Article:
As we were exiting a mall, a friend and I heard a voice calling, “Cupcake! Cupcake!” For a moment I thought someone was selling cupcakes. We looked in the direction of the voice. There was a young man with his parents. Suddenly I was jolted back in time. I had been a special education teacher at a school for developmentally challenged teens. One of my students always called me Cupcake. There at the mall nearly 20 years later was Joe. He recognized me as soon as he saw me. This heart-warming reunion brought back memories from my teaching days.
Part of our curriculum was going out into the community to work on life and social skills.
These outings were the catalyst for sometimes hair-raising, often hilarious, always unpredictable adventures. This was due to the range of behaviours the students might exhibit at any given moment. They could turn on a dime from sweet and socially appropriate to aggressive and needing some form of intervention. My educational assistant, B, and I knew to expect the unexpected. Thus, we were able to deal with any situation in a composed, calm manner. These outings were generally uneventful. Following is one of our more event filled escapades.
Before I get to the actual incident, you need to know about two of the students, in particular. There was L, 18 years old, attractive and pleasant. She frequently seizured both real and feigned. She was so good at faking seizures that it was sometimes difficult to discern which was which. We always treated the questionable times as real. We never took a chance on a student’s safety and well-being.
The other student was J. She, too, was 18 years old. She had Down’s syndrome, was high functioning and lived on the edge. Occasionally she slipped over that edge into the seamy side of life. J was light-fingered. Anything that wasn’t nailed down would end up in her purse or locker. Despite her feisty nature, J had a kind, caring heart.
The four other students were just as endearing as the aforementioned ladies. B and I were very grateful for their placid, compliant natures.
One time we were on our way to the Mall for the day. Upon our arrival at the subway station, things began to unravel. While waiting for the train, L slumped to the ground in a seizure. B and I explained the situation to the bystanders, assuring them we had everything under control. One freaked out person did not listen. To our chagrin, she phoned 911. Just then the train pulled into the station. The doors opened. J got on. The doors closed and off she went. The rest of us were still on the platform.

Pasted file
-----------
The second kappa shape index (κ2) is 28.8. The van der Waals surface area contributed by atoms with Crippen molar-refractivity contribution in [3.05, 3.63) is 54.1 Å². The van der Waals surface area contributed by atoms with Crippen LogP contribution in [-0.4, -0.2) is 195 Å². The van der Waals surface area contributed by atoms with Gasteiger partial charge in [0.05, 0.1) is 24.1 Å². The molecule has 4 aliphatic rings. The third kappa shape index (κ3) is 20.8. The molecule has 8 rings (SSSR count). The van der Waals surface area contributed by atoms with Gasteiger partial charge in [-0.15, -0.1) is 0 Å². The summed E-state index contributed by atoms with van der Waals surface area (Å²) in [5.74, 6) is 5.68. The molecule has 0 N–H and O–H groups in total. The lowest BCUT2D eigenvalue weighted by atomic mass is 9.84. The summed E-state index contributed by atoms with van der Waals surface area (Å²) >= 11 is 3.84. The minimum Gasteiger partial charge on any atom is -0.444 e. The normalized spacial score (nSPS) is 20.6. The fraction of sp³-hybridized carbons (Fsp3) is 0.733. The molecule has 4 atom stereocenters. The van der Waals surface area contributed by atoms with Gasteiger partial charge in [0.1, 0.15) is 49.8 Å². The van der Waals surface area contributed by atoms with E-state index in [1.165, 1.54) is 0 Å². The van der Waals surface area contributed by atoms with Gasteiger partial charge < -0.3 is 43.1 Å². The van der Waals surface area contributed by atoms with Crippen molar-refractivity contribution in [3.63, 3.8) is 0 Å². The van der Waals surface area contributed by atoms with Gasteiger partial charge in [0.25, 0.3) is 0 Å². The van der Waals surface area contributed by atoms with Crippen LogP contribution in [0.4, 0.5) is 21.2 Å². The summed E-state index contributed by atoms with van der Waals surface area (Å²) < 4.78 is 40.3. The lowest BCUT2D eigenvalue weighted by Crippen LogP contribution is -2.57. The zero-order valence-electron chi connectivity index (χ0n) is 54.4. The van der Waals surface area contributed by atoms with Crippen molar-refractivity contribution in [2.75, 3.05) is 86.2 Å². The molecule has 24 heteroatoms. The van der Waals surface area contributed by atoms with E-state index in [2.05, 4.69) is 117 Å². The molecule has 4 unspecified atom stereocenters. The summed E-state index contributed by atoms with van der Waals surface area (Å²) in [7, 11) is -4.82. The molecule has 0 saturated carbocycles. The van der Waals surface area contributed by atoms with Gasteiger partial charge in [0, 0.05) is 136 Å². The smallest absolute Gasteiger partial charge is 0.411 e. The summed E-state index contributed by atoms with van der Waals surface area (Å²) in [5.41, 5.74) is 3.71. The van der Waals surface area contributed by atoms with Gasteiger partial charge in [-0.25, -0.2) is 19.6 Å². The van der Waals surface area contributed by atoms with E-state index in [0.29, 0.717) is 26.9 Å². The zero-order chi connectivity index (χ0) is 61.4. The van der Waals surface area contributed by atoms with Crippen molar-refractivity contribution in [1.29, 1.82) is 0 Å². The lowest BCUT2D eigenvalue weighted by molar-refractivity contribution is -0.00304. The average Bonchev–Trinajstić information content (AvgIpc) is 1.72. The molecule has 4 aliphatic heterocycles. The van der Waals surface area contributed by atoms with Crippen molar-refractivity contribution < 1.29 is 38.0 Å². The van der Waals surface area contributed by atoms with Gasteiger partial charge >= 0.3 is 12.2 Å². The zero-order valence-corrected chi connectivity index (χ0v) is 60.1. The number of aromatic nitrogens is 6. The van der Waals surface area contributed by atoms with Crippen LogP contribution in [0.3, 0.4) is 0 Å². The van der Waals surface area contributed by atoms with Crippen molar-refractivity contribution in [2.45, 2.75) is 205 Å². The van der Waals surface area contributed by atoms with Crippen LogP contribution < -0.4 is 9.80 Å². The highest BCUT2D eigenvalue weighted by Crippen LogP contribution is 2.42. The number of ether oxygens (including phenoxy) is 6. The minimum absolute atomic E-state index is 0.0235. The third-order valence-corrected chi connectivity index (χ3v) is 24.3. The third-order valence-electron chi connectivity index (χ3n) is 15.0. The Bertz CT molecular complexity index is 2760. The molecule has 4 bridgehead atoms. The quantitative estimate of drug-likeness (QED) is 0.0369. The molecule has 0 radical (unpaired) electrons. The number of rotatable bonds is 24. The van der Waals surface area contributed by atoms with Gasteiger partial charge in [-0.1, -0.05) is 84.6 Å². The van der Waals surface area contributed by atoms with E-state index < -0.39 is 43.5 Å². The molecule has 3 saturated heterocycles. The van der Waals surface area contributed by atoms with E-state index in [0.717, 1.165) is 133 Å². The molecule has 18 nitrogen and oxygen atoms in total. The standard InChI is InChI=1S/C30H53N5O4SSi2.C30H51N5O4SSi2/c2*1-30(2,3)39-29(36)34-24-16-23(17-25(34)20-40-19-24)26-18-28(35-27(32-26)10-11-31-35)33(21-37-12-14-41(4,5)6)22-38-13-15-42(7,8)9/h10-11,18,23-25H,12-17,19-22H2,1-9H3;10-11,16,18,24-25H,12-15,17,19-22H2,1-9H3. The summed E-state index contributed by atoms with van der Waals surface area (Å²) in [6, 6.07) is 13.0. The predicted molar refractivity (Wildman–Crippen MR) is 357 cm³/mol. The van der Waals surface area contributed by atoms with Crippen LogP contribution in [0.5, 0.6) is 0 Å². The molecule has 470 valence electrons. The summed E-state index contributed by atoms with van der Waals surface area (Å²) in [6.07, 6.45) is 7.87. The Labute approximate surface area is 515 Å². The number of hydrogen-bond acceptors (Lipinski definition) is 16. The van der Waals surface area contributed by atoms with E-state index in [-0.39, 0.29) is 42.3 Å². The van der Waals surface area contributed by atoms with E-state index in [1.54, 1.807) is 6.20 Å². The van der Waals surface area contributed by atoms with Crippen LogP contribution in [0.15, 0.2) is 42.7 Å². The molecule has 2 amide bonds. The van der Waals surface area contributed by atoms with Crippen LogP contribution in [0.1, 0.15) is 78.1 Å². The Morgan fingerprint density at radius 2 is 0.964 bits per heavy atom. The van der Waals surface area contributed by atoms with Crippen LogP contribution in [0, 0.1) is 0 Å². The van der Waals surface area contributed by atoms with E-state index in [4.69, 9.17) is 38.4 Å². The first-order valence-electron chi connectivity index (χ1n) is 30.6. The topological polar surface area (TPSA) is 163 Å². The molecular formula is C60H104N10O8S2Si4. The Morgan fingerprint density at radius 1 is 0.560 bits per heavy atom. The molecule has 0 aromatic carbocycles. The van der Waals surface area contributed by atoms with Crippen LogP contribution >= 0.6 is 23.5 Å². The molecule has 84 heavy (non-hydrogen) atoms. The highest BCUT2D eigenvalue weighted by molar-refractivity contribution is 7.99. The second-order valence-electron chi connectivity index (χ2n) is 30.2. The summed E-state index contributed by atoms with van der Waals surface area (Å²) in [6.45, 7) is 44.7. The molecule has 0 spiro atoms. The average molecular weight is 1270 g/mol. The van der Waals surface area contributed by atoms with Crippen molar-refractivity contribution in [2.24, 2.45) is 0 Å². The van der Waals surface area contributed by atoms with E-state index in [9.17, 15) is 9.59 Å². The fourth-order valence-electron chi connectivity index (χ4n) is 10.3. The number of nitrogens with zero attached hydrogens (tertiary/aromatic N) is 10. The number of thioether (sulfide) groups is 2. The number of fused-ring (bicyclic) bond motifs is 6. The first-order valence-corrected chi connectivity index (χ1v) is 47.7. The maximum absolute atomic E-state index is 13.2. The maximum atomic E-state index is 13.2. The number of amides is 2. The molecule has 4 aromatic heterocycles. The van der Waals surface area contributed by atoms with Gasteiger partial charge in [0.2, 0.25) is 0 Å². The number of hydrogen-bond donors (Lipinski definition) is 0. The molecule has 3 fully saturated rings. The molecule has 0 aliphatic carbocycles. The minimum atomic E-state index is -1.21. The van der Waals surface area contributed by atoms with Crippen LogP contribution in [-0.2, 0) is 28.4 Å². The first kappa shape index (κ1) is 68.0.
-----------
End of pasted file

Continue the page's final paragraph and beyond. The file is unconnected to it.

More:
I dashed upstairs to find a TTC agent so J could be found and returned. Swirling around in my mind was that Kingston Trio song about Charlie on the MTA who never returned. Would J ride forever ‘neath the streets of Toronto? I rejoined the class just as the EMT’s arrived. In her ‘seizure state’ L sensed the presence of some handsome men and suddenly revived smiling. I thanked the fabulous firemen, apologizing for the obviously unnecessary call.
What about J? A concerned gentleman in the same subway car as J, who had witnessed her great escape, brought her back to us. With everyone intact, we continued on to the Mall.
The theatrics were not quite over. We were having our lunch in the food court. This well-populated area did not go unnoticed to L. She gave an encore performance by slumping down in her seat, conveniently ending up with her head on the shoulder of the student next to her. I announced that lunch was over. It was time for shopping. L could stay where she was. As we all got up to go, L miraculously recovered. Yup. Just another day at the office.